Despite the quickly approaching stateside ban of TikTok and WeChat – and Treasury Secretary Mnuchin’s indicating that China-headquartered, publicly traded companies will be delisted from U.S. exchanges unless they employ standardized accounting practices – Tencent Music has closed a licensing agreement with Kobalt Music Group.
Kobalt and Tencent Music officials announced the high-profile licensing contract this morning. The deal covers the entirety of Kobalt Music’s roughly 600,000-track publishing catalog and the extensive library of recordings within its AWAL record label. Moreover, the agreement includes Shenzhen, China-based Tencent Music’s four music streaming applications, Kuwo Music, Kugou Music, QQ Music, and the karaoke platform WeSing.
Additionally, the press release published by Kobalt and Tencent Music specifies that the entities will work together to spearhead promotional initiatives and discover new artists moving forward. Addressing the union in a statement, Kobalt EVP of Digital Partnerships Bob Bruderman expressed eagerness to build upon the just-announced contract: “This is a great step for our musicians, as well as their fans. We are honored to be partnering with TME, and look forward to exploring new innovative forms of business and collaboration.”
It’s been something of a busy week for Tencent Music, which unveiled a “multi-year extension” to its licensing deal with Big Three record label Universal Music Group (UMG) on Monday. Notably, the Tencent-UMG partnership also encompasses collaboration on artist-discovery and marketing efforts, including a co-founded and jointly operated music label.
Notwithstanding these developments and reports that Tencent Music’s livestream concerts had surpassed 100 million views, TME shares have experienced a clear-cut price drop in recent weeks. (The continued stock decrease is especially noteworthy given that the platform detailed a better-than-expected Q2 2020 financial performance on Monday, with paid users and revenue hiking 51.9 percent and 17.5 percent year over year, respectively.)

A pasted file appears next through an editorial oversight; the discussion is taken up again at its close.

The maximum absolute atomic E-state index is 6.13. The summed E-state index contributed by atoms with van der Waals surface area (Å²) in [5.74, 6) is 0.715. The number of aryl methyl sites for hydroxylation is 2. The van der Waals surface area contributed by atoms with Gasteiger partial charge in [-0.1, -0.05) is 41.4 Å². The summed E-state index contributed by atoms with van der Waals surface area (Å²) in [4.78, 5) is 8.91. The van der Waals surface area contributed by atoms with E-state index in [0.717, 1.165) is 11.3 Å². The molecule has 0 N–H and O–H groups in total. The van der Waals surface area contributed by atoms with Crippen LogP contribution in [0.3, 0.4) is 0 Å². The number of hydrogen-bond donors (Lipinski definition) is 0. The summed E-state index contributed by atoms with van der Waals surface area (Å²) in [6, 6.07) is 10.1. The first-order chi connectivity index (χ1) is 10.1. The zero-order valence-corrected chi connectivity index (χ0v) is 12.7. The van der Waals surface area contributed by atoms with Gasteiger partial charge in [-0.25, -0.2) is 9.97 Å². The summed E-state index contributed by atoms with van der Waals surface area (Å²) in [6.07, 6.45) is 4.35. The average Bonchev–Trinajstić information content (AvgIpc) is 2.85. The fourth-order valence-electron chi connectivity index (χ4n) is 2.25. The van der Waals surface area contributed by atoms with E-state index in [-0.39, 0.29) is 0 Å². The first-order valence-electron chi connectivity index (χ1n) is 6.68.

Having opened at nearly $16 Monday morning, the stock was trading for approximately $14.30 at the time of this writing. The figure represents Tencent Music’s lowest per-share value since early July, but is still well above the 52-week low of $9.22 per share that it touched during the domestic onset of the COVID-19 pandemic. During a conference call that coincided with the release of his company’s Q2 fiscal results, Tencent Music Chief Strategy Officer Tony Yip signaled that it’s “premature” to assume that Tencent Music will delist from the U.S. stock market.
NetEase Music, Tencent Music’s largest competitor in mainland China, has closed a fresh UMG deal of its own. Unlike TME shares – and in a possible indication that investors believe other Tencent assets (aside from WeChat) could be targeted by U.S. policies – NetEase has grown some $200 per share since mid-March, with the stock hovering around $459 presently.